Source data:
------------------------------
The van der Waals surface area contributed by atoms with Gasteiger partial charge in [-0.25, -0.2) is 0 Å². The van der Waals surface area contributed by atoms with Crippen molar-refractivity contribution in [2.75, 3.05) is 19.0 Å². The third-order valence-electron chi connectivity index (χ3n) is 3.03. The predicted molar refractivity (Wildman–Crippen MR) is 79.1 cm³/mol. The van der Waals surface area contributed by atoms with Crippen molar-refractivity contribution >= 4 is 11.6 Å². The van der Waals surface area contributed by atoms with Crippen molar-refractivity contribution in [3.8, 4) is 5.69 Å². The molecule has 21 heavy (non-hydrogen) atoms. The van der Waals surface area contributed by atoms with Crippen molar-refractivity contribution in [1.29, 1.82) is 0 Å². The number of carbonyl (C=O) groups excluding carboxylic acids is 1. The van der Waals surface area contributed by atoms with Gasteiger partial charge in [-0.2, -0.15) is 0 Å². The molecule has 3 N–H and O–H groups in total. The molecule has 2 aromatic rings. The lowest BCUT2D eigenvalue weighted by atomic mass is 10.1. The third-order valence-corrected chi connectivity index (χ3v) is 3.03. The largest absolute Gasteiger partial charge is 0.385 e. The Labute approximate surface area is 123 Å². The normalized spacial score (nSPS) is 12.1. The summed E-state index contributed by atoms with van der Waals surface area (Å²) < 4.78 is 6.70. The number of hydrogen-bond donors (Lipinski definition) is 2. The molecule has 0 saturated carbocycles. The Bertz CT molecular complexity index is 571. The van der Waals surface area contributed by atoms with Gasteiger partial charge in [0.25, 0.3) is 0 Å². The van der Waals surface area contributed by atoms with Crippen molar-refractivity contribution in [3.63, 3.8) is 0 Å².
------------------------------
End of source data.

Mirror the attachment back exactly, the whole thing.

The van der Waals surface area contributed by atoms with Gasteiger partial charge in [-0.25, -0.2) is 0 Å². The van der Waals surface area contributed by atoms with Crippen molar-refractivity contribution in [2.75, 3.05) is 19.0 Å². The third-order valence-electron chi connectivity index (χ3n) is 3.03. The predicted molar refractivity (Wildman–Crippen MR) is 79.1 cm³/mol. The van der Waals surface area contributed by atoms with Crippen molar-refractivity contribution >= 4 is 11.6 Å². The van der Waals surface area contributed by atoms with Crippen molar-refractivity contribution in [3.8, 4) is 5.69 Å². The molecule has 21 heavy (non-hydrogen) atoms. The van der Waals surface area contributed by atoms with Crippen molar-refractivity contribution in [1.29, 1.82) is 0 Å². The number of carbonyl (C=O) groups excluding carboxylic acids is 1. The van der Waals surface area contributed by atoms with Gasteiger partial charge in [-0.2, -0.15) is 0 Å². The molecule has 3 N–H and O–H groups in total. The molecule has 2 aromatic rings. The lowest BCUT2D eigenvalue weighted by atomic mass is 10.1. The third-order valence-corrected chi connectivity index (χ3v) is 3.03. The largest absolute Gasteiger partial charge is 0.385 e. The Labute approximate surface area is 123 Å². The normalized spacial score (nSPS) is 12.1. The summed E-state index contributed by atoms with van der Waals surface area (Å²) < 4.78 is 6.70. The number of hydrogen-bond donors (Lipinski definition) is 2. The molecule has 0 saturated carbocycles. The Bertz CT molecular complexity index is 571. The van der Waals surface area contributed by atoms with Gasteiger partial charge in [0.25, 0.3) is 0 Å². The van der Waals surface area contributed by atoms with Crippen molar-refractivity contribution in [3.63, 3.8) is 0 Å².